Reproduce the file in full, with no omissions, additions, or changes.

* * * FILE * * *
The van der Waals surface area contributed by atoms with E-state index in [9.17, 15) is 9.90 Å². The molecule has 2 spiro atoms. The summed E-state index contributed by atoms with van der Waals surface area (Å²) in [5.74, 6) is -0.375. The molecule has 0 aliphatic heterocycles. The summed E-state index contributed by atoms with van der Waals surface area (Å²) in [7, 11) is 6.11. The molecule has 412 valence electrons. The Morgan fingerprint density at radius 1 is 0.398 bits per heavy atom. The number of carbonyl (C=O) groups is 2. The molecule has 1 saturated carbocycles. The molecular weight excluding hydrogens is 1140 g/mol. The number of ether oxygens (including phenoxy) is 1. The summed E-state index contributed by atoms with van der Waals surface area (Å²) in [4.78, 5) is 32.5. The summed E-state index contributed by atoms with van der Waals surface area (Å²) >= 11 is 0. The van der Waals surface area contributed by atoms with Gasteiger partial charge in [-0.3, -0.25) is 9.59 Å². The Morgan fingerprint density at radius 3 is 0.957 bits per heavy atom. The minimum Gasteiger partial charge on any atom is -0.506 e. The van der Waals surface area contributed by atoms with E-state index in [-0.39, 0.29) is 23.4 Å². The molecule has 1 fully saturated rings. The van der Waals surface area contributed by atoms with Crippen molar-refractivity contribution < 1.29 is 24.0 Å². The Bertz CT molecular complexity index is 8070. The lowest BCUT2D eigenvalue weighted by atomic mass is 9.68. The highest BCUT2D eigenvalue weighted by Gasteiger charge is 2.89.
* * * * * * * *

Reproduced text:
The van der Waals surface area contributed by atoms with E-state index in [9.17, 15) is 9.90 Å². The molecule has 2 spiro atoms. The summed E-state index contributed by atoms with van der Waals surface area (Å²) in [5.74, 6) is -0.375. The molecule has 0 aliphatic heterocycles. The summed E-state index contributed by atoms with van der Waals surface area (Å²) in [7, 11) is 6.11. The molecule has 412 valence electrons. The Morgan fingerprint density at radius 1 is 0.398 bits per heavy atom. The number of carbonyl (C=O) groups is 2. The molecule has 1 saturated carbocycles. The molecular weight excluding hydrogens is 1140 g/mol. The number of ether oxygens (including phenoxy) is 1. The summed E-state index contributed by atoms with van der Waals surface area (Å²) in [4.78, 5) is 32.5. The summed E-state index contributed by atoms with van der Waals surface area (Å²) >= 11 is 0. The van der Waals surface area contributed by atoms with Gasteiger partial charge in [-0.3, -0.25) is 9.59 Å². The Morgan fingerprint density at radius 3 is 0.957 bits per heavy atom. The minimum Gasteiger partial charge on any atom is -0.506 e. The van der Waals surface area contributed by atoms with E-state index in [-0.39, 0.29) is 23.4 Å². The molecule has 1 fully saturated rings. The van der Waals surface area contributed by atoms with Crippen molar-refractivity contribution < 1.29 is 24.0 Å². The Bertz CT molecular complexity index is 8070. The lowest BCUT2D eigenvalue weighted by atomic mass is 9.68. The highest BCUT2D eigenvalue weighted by Gasteiger charge is 2.89.